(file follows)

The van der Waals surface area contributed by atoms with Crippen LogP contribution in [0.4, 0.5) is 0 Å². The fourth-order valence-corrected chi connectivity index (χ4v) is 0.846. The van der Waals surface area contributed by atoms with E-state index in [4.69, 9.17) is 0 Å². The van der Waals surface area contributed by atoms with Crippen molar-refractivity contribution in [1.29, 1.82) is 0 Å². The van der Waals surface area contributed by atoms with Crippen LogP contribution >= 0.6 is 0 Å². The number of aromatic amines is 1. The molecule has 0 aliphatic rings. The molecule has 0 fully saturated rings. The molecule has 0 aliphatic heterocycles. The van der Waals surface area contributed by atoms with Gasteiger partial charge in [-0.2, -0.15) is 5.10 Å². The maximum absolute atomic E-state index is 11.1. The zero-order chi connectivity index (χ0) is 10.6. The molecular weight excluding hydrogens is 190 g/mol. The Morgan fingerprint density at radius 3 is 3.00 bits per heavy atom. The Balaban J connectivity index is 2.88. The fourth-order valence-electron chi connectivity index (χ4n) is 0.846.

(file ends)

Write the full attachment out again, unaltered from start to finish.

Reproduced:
The van der Waals surface area contributed by atoms with Crippen LogP contribution in [0.4, 0.5) is 0 Å². The fourth-order valence-corrected chi connectivity index (χ4v) is 0.846. The van der Waals surface area contributed by atoms with E-state index in [4.69, 9.17) is 0 Å². The van der Waals surface area contributed by atoms with Crippen molar-refractivity contribution in [1.29, 1.82) is 0 Å². The van der Waals surface area contributed by atoms with Crippen LogP contribution >= 0.6 is 0 Å². The number of aromatic amines is 1. The molecule has 0 aliphatic rings. The molecule has 0 fully saturated rings. The molecule has 0 aliphatic heterocycles. The van der Waals surface area contributed by atoms with Gasteiger partial charge in [-0.2, -0.15) is 5.10 Å². The maximum absolute atomic E-state index is 11.1. The zero-order chi connectivity index (χ0) is 10.6. The molecular weight excluding hydrogens is 190 g/mol. The Morgan fingerprint density at radius 3 is 3.00 bits per heavy atom. The Balaban J connectivity index is 2.88. The fourth-order valence-electron chi connectivity index (χ4n) is 0.846.